‘Three strikes’ policy fair – burglary victim
Shannon Berridge knows too well what it feels like to be burgled.
He is giving a big thumbs-up to a proposal which would mean harsher sentences for repeat burglars.
But an expert warns that the ACT party’s proposal to subject burglars to the three strikes sentencing policy would be a double-edged sword.
The three strikes policy came into effect in 2010 and means that the penalties get progressively harsher for criminals repeatedly convicted of certain serious offences. On their third conviction they receive the maximum sentence possible.
The law applies to 40 violent and serious crimes but the ACT party is proposing that burglary be added to the list.
There were 599 burglaries in the Auckland City Police District in January alone.
Shannon Berridge’s Mt Roskill home was cleared out by some particularly picky burglars in 2012. What was most unnerving for him and his partner was that the thieves sorted through almost all of their possessions to select what they wanted, leaving certain DVDs and brands of clothing behind.
He’s ‘‘100 per cent’’ behind the three strikes proposal.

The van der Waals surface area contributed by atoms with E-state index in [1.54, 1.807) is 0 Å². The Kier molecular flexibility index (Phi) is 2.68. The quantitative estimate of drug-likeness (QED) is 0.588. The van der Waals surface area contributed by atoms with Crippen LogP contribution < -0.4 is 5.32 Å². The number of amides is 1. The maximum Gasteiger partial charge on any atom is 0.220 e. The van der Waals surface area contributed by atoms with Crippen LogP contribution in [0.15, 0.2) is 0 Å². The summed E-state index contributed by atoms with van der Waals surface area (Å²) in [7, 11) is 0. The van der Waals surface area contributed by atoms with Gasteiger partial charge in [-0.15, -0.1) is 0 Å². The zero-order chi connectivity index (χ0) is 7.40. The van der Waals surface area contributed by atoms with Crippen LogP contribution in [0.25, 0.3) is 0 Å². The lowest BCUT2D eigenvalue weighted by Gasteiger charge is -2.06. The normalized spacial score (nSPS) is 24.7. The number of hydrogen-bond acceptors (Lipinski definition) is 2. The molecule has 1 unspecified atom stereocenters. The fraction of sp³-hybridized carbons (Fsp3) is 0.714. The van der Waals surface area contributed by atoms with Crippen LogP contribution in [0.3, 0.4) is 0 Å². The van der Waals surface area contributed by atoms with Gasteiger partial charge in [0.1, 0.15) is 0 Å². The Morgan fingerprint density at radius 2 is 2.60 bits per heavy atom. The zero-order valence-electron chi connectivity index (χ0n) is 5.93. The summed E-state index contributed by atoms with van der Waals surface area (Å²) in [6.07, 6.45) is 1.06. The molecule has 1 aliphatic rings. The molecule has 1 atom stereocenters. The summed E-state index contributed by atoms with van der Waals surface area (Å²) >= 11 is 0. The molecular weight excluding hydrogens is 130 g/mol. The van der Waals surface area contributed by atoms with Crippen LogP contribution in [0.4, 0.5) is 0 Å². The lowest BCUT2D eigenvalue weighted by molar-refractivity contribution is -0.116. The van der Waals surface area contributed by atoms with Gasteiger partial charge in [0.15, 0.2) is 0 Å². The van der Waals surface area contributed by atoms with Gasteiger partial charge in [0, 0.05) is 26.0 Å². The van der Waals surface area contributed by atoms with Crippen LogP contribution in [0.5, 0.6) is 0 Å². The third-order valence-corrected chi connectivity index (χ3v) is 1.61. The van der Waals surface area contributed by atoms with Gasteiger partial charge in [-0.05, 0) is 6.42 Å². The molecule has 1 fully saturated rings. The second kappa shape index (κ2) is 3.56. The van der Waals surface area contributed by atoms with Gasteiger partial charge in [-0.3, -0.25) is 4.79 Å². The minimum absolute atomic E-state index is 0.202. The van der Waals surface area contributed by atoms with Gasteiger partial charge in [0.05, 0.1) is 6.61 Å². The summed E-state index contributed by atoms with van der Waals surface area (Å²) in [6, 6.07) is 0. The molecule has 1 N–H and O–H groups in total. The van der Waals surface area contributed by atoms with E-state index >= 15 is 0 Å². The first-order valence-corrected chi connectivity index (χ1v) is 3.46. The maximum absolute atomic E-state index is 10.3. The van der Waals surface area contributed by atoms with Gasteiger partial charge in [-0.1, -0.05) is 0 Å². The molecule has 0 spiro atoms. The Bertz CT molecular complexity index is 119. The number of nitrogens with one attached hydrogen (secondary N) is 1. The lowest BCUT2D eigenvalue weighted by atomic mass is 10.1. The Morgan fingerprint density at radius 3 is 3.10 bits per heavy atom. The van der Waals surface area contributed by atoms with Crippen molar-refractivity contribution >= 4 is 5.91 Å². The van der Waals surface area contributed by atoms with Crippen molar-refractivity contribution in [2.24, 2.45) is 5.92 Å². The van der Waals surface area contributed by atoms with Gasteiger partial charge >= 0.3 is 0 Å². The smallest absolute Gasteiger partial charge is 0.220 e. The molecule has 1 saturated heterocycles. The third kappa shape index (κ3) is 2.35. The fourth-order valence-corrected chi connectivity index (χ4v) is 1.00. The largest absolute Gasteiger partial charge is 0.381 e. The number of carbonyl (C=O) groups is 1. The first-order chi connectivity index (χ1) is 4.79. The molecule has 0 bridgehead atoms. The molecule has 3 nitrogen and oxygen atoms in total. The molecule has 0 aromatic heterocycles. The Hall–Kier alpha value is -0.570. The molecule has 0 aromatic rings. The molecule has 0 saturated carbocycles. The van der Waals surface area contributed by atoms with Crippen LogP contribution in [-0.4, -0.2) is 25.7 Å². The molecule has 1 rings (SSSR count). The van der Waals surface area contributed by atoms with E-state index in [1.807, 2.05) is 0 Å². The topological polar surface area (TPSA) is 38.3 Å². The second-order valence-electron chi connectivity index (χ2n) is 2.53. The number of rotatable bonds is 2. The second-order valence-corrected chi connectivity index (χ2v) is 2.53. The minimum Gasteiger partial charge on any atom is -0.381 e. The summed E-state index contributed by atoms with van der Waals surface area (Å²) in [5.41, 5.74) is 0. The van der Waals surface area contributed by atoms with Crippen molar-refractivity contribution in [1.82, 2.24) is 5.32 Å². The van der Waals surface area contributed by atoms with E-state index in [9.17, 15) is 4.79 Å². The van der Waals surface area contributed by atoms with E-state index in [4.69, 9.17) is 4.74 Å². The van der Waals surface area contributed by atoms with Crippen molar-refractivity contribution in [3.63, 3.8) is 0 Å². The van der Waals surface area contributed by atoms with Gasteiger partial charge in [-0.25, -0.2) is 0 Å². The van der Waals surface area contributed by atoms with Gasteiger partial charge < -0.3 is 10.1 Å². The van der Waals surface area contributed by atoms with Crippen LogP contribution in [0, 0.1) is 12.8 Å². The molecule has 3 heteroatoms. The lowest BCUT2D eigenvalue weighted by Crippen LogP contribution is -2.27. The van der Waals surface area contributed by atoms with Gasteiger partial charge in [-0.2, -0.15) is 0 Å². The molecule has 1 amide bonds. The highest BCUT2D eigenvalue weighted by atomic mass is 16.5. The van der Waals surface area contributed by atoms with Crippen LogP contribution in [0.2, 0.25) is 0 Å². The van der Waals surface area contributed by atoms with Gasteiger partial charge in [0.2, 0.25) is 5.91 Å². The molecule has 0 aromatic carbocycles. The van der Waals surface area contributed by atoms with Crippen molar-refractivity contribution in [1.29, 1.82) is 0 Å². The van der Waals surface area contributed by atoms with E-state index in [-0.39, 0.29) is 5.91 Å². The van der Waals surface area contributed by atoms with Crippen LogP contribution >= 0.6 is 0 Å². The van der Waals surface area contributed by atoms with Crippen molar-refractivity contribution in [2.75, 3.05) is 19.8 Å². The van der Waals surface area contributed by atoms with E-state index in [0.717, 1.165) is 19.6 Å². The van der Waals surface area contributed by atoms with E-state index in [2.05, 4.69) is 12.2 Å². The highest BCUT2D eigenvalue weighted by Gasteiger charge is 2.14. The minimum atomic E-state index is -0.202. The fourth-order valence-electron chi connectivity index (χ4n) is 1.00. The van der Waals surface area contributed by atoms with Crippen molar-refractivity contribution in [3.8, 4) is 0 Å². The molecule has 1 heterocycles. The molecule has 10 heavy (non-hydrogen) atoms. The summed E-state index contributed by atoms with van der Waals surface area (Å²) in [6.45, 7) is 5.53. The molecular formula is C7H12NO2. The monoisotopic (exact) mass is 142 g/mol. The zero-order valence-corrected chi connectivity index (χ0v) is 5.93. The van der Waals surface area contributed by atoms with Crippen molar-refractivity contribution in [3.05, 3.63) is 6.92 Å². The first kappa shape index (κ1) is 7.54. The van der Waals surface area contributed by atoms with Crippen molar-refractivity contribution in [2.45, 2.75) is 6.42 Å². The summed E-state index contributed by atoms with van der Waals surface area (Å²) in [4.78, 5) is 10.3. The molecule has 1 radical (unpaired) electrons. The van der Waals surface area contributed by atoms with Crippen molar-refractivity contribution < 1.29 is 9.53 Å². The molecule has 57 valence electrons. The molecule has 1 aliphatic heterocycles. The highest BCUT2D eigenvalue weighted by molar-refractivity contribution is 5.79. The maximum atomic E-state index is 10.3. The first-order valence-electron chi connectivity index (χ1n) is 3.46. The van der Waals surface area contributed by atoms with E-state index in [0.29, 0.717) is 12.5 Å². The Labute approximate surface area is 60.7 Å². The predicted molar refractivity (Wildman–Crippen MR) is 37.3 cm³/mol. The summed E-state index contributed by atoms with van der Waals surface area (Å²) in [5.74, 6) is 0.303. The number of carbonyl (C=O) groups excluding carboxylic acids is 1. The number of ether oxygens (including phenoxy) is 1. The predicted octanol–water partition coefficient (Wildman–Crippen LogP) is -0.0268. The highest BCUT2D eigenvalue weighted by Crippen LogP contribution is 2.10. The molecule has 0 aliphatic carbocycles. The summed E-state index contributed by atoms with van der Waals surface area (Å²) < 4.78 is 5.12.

‘‘Three times is a lot of times to get caught. If you haven’t learnt your lesson by then, tough luck.
‘‘And, to be honest, if you’ve been caught three times there are probably other times you’ve gotten away with it.’’
The effects of burglary on the victims are long lasting, he says.
He and his partner moved out immediately after the break-in.
‘‘We didn’t go back. Just because of the manner that they went through the house, we didn’t want to be there,’’ he says.
‘‘Because it’s not a violent crime, like a robbery, I think people perceive burglary as not being serious, but it can be serious.’’
Auckland University criminologist James Oleson says the threat of the three strikes policy could be a good deterrent for burglars but would bring with it a raft of other issues.
He says research on this type of sentencing system has shown mixed results and in some cases it can actually drive up crime rates.
‘‘And there are equity issues,’’ Mr Oleson says.
‘‘If two people commit similar crimes – one a burglary and one some other kind of taking – the crime looks virtually identical but because one technically falls into that group they get a tougher sentence. The judge’s hands are tied a bit.’’
It can also drastically increase prison populations.
California included burglary in its three strikes policy which ‘‘virtually bankrupted the state’’ and lead to dangerously high prison populations before the state was forced to make changes, Mr Oleson says.
Get tougher: Victim Shannon Berridge supports a proposal to extend the three strikes sentencing policy to cover burglaries.